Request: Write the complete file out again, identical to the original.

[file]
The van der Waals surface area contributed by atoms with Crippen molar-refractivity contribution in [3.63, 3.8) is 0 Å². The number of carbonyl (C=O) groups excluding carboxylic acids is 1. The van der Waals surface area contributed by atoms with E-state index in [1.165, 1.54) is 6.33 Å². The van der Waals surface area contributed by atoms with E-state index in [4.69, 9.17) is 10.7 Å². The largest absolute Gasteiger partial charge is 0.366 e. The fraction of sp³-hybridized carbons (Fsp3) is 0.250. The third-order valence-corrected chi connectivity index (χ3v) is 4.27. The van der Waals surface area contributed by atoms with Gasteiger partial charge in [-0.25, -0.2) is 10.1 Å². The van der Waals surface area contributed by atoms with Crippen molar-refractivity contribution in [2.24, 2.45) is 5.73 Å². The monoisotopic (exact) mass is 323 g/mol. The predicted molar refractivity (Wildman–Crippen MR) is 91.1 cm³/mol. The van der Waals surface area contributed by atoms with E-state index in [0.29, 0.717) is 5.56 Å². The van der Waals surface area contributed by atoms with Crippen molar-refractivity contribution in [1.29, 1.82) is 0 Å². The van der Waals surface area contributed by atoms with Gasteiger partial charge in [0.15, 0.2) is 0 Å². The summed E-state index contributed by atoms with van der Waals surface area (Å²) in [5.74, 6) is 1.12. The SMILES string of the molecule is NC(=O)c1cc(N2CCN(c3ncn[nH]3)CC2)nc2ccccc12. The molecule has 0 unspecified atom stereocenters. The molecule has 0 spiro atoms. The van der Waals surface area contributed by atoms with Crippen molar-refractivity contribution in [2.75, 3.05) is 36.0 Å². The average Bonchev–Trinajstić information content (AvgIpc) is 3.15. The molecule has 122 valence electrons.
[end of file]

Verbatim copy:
The van der Waals surface area contributed by atoms with Crippen molar-refractivity contribution in [3.63, 3.8) is 0 Å². The number of carbonyl (C=O) groups excluding carboxylic acids is 1. The van der Waals surface area contributed by atoms with E-state index in [1.165, 1.54) is 6.33 Å². The van der Waals surface area contributed by atoms with E-state index in [4.69, 9.17) is 10.7 Å². The largest absolute Gasteiger partial charge is 0.366 e. The fraction of sp³-hybridized carbons (Fsp3) is 0.250. The third-order valence-corrected chi connectivity index (χ3v) is 4.27. The van der Waals surface area contributed by atoms with Gasteiger partial charge in [-0.25, -0.2) is 10.1 Å². The van der Waals surface area contributed by atoms with Crippen molar-refractivity contribution in [2.24, 2.45) is 5.73 Å². The monoisotopic (exact) mass is 323 g/mol. The predicted molar refractivity (Wildman–Crippen MR) is 91.1 cm³/mol. The van der Waals surface area contributed by atoms with E-state index in [0.29, 0.717) is 5.56 Å². The van der Waals surface area contributed by atoms with Crippen molar-refractivity contribution in [1.29, 1.82) is 0 Å². The van der Waals surface area contributed by atoms with Gasteiger partial charge in [0.15, 0.2) is 0 Å². The summed E-state index contributed by atoms with van der Waals surface area (Å²) in [5.74, 6) is 1.12. The SMILES string of the molecule is NC(=O)c1cc(N2CCN(c3ncn[nH]3)CC2)nc2ccccc12. The molecule has 0 unspecified atom stereocenters. The molecule has 0 spiro atoms. The van der Waals surface area contributed by atoms with Crippen molar-refractivity contribution in [2.75, 3.05) is 36.0 Å². The average Bonchev–Trinajstić information content (AvgIpc) is 3.15. The molecule has 122 valence electrons.